November?, 1966 Experimental Building, Stanford University, Palo Alto, CA New Delhi River Band
We have a poorly scanned handbill for an event at Stanford on April 10, 1967. My two eyewitnesses were very vague (I wonder why?), but both thought that there were two events, one in the fall and one in the Spring. The event or events, whether one or two, were some sort of "happening" put on by The Experimental Group

The Experimental Group, sometimes known just as The Experiment, was a group of Stanford students and faculty who were interested in reforming education in various progressive ways. They would eventually merge with a similarly minded civilian group called The Mid Peninsula Free University (known locally as Free U). That story is peripheral to this one, except that The Experiment and MPFU put on a number of free rock events in Stanford and Palo Alto. The 1967 handbill locates the event at "The Experimental Building." I'm not even clear where "The Experimental Building" was, although I think it was one of the then-new buildings near Serra and El Camino Real. 

The New Delhi River Band were Palo Alto’s second psychedelic blues band. The NDRB was an outgrowth of The Outfit, which had opened and closed in June. At this time, the band lived on Channing Avenue and featured Jerry Garcia’s old pal, and future New Rider, David Nelson on guitar, along with bassist Dave Torbert, from Redwood City, and also a future New Rider. Lead singer John Tomasi and lead guitarist Peter Schulzbach were from a Cupertino  band called Bethlehem Exit, and drummer Chris Herold rounded out the group.  Although no tapes survive of the group, they apparently aspired to sound somewhat like the Butterfield Blues Band. 

By this time, the NDRB were already the “house band” at The Barn, a psychedelic outpost in the tiny town of Scotts Valley, about 37 miles southwards, in the Santa Cruz Mountains. The Barn was a self-contained mini-Fillmore, the remarkable story of which we have detailed elsewhere.   The late Russell (Rusty) Towle, the band’s roommate, soundman and sometime Light Show man recalled the Stanford event in a personal email, and thinks it may have been two nights rather than one, although he couldn't recall if they were on consecutive nights or not (for the time, that was still a pretty clear memory). At this time, proto-hippies were trying to distinguish “Fillmore” type events from regular teen dances.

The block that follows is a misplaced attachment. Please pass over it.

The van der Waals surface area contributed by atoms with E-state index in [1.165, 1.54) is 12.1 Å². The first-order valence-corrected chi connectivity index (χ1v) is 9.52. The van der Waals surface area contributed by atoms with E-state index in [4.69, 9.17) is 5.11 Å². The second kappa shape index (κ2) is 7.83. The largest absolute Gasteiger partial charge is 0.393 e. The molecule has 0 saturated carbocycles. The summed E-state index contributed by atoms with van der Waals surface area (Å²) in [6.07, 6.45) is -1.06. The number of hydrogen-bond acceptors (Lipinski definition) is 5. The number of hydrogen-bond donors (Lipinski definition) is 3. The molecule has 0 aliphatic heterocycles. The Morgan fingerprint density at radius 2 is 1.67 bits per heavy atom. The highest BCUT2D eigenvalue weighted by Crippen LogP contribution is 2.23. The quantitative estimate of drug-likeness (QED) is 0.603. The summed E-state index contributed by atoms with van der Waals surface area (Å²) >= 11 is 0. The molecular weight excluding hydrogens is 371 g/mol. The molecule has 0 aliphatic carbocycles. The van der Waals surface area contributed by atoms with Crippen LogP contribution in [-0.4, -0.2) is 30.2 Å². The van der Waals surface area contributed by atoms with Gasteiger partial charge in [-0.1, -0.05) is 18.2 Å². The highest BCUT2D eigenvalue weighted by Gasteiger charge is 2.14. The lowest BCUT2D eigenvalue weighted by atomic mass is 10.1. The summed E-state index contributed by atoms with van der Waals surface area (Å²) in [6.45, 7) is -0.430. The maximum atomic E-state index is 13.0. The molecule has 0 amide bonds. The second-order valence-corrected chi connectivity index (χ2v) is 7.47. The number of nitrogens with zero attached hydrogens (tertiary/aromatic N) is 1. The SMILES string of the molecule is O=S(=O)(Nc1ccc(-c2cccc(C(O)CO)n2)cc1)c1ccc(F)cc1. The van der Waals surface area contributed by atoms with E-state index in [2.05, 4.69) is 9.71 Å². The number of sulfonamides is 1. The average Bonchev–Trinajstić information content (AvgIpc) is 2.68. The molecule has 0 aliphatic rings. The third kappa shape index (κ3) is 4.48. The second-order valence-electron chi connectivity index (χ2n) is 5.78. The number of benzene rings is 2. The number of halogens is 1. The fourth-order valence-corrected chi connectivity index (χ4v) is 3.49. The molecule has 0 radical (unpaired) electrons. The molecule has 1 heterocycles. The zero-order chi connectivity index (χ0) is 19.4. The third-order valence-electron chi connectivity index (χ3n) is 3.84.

A 2011 aerial view (from Hoover Tower) of the Wilbur Hall Commons area at the Wilbur Hall dorms on the Stanford University campus.
December 2, 1966 Wilbur Hall Dorm, Stanford University, Palo Alto, CA Big Brother & The Holding Company/San Andreas Fault Finders “A Happening In The Wilburness” 
Wilbur Hall, at 658 Escondido Drive on the Stanford campus, was the anchor of a quartet of dormitories. At the time, and perhaps still, Wilbur housed mostly freshmen. I believe Wilbur Hall was the dining commons and admin offices for all four dorms. Based on an obscure flyer, some sort of end-of-term event was held that featured no less than Janis Joplin and Big Brother. No such thing seems to have happened again.
An ad from the December 2, 1966 Stanford Daily (thanks Cleuci!)

Update: Correspondent Cleuci found an ad and some articles in the Stanford Daily. The Avalon Light Show was there (with Gary Ewing), the Chloe Scott Dancers, two bands--it never happened again. 

Remarkably, the Janis Joplin appearance was not the hippest bit of 60s rock trivia associated with Wilbur. Back in May 1961, the lounge of Arroyo Hall (one of the Wilbur dorms) featured a folk night with "Bob and Jerry," the first paid professional performance of Jerry Garcia and Robert Hunter. Whoever was a freshman that night in Arroyo lounge can now say "so when did you first see Jerry?" and know that he cannot ever lose.

Rock in Palo Alto after 1966
Psychedelic rock bands had come from Palo Alto in 1965, and some had even returned. But just about all the rock shows in 1966 were at Stanford University. However, after 1966, there were almost no significant rock shows at Stanford for the next several years. A Fall quarter with the Airplane, the Dead, some sort of Experimental Event and Big Brother seemed to be enough for Stanford. For 1967, the action would move away from campus and across El Camino Real to Palo Alto itself, and we shall start to see that in the next installment.